Keys to the game for the Pittsburgh Steelers:
1. Continue to get the ball to Diontae Johnson
Despite rookie sensation Chase Claypool and star wideout JuJu Smith-Schuster getting the bulk of the attention this season for the undefeated Steelers, one could contend that Diontae Johnson has been a major reason for the team’s success, especially as of late. Johnson was largely a non-factor in the first matchup between these two teams, but his production since speaks volumes. In the last two games alone, Johnson has 227 yards and a touchdown on 18 receptions. It is clear that he is becoming one of the focal points on this offense. In the first matchup, Johnson only had one reception for 6 yards, which made it difficult for Pittsburgh to get points early in that one. This time around, expect Johnson to have a bigger role. When Johnson has been fully healthy, he has garnered about 30% of the team’s total targets for an individual game. This is a guy that Roethlisberger has to go to early and often in order to make the offense click. Success for Claypool and Smith-Schuster will come, but Johnson may be the most important piece to Pittsburgh making a potential Super Bowl run.
2. Contain Gus Edwards and the Ravens’ run game
Even though Baltimore’s offense has not been the well-oiled machine it was last season, it still remains the top rush offense in the league at 160.5 yards per game. Part of what made Baltimore so difficult to defend the first time around for Pittsburgh was the rush offense. Jackson only completed 13 of his 28 pass attempts for 208 yards, and the rush offense had 265 yards on the game thanks to the diverse trio of JK Dobbins, Gus Edwards and Jackson. Baltimore is always going to be a run-first offense, and it seems safe to assume they will go to this formula once again. With Dobbins and Ingram out due to COVID, Baltimore will lean on running back Gus Edwards to shoulder the load. Edwards was highly effective in the first matchup as he ran for 87 yards and a touchdown on 16 carries (5.4 yards per carry). Pittsburgh has one of the best rush defenses in the league, but it seems like the Ravens may have figured it out in Week 8 with their array of different options and backs. With Baltimore being so limited due to the pandemic in Week 12, Pittsburgh cannot afford to get down big again and allow more big chunk plays that permit Baltimore to control the clock and the game. Pittsburgh cannot give up 265 yards on the ground if it wants to sweep the Ravens this season.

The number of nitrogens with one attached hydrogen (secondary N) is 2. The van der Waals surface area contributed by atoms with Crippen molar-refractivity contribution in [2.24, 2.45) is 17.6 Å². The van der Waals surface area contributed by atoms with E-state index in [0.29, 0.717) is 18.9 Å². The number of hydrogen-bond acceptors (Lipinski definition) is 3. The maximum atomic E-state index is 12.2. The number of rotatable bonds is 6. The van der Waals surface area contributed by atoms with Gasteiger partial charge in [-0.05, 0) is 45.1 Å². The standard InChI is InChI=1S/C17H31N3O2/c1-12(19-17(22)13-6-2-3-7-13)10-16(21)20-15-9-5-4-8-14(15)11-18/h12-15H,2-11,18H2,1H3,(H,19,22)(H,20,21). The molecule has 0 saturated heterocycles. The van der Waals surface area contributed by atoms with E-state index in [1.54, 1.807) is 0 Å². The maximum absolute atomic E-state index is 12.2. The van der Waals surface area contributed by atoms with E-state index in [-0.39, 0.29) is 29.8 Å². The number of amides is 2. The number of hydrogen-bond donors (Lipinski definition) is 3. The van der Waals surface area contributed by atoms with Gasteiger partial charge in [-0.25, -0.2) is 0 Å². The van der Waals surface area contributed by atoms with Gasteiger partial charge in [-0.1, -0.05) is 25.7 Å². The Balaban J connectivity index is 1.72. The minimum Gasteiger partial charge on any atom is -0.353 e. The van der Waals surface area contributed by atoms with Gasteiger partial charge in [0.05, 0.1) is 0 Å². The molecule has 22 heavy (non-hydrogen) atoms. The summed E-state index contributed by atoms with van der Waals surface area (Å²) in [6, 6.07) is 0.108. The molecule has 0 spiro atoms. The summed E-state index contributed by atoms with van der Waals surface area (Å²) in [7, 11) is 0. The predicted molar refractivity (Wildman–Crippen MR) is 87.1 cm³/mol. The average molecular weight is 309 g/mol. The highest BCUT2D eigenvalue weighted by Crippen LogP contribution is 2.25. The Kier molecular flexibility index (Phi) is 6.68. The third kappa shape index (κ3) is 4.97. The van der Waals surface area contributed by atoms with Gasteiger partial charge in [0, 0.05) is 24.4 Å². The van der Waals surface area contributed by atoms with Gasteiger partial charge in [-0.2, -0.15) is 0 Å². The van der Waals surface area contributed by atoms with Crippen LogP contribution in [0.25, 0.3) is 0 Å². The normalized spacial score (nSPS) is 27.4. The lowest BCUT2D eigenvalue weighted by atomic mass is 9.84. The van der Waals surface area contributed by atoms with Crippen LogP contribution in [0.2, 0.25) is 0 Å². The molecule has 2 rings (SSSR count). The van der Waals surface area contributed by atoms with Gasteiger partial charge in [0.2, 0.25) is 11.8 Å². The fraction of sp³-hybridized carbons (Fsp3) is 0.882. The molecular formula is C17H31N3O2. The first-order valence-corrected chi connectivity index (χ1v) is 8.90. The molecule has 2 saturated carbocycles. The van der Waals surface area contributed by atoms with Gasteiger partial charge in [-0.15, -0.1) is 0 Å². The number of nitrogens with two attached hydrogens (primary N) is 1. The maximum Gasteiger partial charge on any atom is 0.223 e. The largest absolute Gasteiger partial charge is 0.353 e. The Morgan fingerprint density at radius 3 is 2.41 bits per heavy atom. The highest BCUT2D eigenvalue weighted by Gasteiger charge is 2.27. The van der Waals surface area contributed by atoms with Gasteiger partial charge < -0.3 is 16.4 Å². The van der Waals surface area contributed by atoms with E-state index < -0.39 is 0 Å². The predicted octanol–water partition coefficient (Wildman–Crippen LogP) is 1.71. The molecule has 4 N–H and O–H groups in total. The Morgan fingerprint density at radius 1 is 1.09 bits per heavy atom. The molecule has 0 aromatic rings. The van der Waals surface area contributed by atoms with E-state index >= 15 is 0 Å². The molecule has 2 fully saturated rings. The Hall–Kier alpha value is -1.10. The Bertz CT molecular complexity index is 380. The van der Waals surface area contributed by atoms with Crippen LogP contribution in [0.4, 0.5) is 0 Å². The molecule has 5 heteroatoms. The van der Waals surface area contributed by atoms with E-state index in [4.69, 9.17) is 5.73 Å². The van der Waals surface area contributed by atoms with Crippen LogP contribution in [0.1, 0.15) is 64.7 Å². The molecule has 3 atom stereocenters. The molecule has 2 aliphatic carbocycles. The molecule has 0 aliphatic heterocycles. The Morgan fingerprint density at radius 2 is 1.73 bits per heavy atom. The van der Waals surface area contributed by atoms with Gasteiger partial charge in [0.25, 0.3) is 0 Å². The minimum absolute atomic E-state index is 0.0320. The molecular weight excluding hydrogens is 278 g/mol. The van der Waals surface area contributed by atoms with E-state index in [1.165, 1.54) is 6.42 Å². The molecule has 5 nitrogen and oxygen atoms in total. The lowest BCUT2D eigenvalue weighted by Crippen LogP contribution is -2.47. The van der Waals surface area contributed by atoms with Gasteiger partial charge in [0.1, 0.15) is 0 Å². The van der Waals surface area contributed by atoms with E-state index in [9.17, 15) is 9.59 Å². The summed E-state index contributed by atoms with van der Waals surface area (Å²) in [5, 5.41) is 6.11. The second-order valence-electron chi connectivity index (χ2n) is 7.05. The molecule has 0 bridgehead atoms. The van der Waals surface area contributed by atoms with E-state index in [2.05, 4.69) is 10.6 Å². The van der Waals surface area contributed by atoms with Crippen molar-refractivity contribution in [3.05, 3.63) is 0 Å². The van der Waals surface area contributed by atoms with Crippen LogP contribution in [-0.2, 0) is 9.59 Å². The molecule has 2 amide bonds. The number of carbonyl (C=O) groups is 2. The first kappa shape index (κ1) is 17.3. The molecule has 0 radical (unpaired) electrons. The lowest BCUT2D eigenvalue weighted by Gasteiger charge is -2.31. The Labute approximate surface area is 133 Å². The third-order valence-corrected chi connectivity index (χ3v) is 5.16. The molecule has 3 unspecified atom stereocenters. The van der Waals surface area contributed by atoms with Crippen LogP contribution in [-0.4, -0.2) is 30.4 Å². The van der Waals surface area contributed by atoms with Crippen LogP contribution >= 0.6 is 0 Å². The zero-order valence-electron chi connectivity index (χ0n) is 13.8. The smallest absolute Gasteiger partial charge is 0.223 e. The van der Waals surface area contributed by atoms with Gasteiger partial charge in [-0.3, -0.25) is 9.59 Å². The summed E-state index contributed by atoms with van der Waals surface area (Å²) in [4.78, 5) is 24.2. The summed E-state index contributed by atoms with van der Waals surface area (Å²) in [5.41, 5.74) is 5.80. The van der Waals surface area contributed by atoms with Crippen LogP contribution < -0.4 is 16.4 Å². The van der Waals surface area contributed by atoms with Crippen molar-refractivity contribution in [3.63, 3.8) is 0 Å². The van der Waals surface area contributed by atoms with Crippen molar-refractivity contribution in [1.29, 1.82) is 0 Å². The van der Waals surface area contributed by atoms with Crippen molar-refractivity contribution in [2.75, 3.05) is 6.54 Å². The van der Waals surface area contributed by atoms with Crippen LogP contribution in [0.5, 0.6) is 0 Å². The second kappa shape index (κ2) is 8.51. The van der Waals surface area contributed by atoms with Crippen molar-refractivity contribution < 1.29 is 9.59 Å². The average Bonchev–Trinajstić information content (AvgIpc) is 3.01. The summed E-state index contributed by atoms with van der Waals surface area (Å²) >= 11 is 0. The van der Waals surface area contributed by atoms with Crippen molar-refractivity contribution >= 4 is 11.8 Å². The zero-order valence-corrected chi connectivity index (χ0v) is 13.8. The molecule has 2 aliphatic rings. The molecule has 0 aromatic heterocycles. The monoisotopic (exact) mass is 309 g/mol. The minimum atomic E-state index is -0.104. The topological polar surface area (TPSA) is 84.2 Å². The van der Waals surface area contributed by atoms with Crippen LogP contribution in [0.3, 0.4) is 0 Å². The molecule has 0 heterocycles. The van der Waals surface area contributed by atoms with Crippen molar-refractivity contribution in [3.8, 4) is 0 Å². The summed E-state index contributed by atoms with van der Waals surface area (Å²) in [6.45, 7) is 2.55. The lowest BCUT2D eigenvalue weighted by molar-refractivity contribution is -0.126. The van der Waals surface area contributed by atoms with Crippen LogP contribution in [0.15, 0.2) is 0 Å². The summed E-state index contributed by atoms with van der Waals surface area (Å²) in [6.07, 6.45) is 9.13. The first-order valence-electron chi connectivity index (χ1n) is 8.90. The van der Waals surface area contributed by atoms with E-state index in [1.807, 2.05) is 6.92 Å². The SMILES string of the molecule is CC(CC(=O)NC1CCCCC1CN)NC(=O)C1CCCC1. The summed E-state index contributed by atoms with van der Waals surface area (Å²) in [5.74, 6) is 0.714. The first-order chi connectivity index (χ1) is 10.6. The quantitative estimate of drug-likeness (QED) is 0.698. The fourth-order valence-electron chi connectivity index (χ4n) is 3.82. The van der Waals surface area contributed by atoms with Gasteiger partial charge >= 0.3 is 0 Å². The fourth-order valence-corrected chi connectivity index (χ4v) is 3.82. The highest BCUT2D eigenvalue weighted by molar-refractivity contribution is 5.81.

3. Get James Conner started
Although Pittsburgh has some great receivers, the run game has been less appealing. Pittsburgh currently has the 12th-worst rushing offense in the league at 102.8 yards per game. James Conner has had an inconsistent career at this point in large part due to injuries. This season, Conner’s highest rushing yardage output has been 109 yards in a Week 3 game against the Texans. Conner’s production has been similar to his rookie season, but there are still instances this season where he doesn’t garner as many rushes as he should get. Against Baltimore in Week 8, Conner was largely ineffective, as he averaged a little over three yards per carry en route to rushing for 47 yards and a score. Even with Pittsburgh’s great passing offense, the Steelers should try to follow the route that the Patriots and Titans took the past two weeks: expose the Ravens’ rush defense. In other words, the Steelers should use the Ravens’ own offensive formula against them in order to make sure Pittsburgh does not get down as much as it did last time and actually control this game from thestart.
Stats from: ESPN, Pro-Football-Reference